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In light of the growing evidence around the relative safety of e-cigarettes compared to tobacco, the RCGP and NICE recommend that e-cigarettes should be discussed as an option for smoking cessation when appropriate.

Evidence shows Stop Smoking Services are the most effective way for smokers to quit, and many are supportive of e-cigarettes3. But access to these services vary, and they may not be suitable for everyone. E-cigarettes could be especially appropriate for those who have tried and failed to quit previously using other methods such as licenced medicines or cold turkey.

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Watch/listen to the RCGP’s statement about e-cigarettes.

What’s new for stop smoking advice in 2018?

NICE guidance (NG92) on stop smoking interventions and services4 was updated in March 2018. Some of the new recommendations for primary healthcare staff include:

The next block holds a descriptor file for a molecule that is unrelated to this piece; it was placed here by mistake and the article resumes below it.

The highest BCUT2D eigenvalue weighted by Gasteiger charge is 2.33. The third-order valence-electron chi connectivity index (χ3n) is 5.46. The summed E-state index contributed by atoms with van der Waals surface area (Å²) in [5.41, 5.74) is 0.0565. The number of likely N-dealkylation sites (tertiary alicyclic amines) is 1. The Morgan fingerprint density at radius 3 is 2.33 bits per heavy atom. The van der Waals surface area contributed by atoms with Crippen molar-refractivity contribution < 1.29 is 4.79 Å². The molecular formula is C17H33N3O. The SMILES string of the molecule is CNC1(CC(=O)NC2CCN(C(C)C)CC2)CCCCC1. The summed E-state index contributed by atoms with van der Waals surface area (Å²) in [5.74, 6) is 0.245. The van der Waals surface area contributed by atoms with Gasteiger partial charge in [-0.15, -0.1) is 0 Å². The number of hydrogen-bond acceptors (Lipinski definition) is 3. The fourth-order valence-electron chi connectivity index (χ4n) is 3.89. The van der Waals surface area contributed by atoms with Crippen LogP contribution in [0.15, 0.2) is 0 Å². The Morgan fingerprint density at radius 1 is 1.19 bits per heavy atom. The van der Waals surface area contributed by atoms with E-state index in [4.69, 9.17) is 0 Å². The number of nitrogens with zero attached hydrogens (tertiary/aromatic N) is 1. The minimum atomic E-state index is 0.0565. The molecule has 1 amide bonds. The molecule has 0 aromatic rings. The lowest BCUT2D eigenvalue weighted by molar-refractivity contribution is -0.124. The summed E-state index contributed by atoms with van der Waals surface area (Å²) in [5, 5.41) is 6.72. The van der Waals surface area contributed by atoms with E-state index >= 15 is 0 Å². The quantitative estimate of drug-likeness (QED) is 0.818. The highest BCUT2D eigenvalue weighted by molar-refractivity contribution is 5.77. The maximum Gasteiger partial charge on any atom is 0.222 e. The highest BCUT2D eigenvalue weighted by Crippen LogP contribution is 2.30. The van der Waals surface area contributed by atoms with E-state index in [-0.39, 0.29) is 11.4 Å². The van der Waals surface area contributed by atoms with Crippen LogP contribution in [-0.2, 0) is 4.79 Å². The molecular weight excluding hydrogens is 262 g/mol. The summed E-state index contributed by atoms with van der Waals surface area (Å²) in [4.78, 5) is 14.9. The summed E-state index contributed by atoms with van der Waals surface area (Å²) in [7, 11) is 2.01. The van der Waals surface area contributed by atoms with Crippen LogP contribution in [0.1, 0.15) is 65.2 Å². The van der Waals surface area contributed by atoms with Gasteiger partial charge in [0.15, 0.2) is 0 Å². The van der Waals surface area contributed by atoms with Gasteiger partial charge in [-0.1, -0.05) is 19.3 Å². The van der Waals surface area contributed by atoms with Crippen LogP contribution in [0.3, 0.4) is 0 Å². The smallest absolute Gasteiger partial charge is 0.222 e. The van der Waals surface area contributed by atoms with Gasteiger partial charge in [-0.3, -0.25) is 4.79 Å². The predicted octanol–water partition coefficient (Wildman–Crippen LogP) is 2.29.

• At every opportunity, ask people if they smoke and advise them to stop smoking in a way that best suits their preferences
  • Refer people who want to stop smoking to local Stop Smoking Services
  • Offer advice on using nicotine-containing products on general sale, including NRT and nicotine-containing e cigarettes
  • Explain that a combination of varenicline and behavioural support or a combination of short-acting and long-acting NRT are likely to be most effective
  • If a person is not ready to stop smoking, record the fact that they smoke and at every opportunity ask them about it again in a way that is sensitive to their preference and needs
  1. Kotz et al. 'Real-world' effectiveness of smoking cessation treatments: a population study. 2014.
  2. National Institute for Health and Care Excellence (NICE). Clinical guideline 92: Stop smoking interventions and services, March 2018. www.nice.org.uk/ng92
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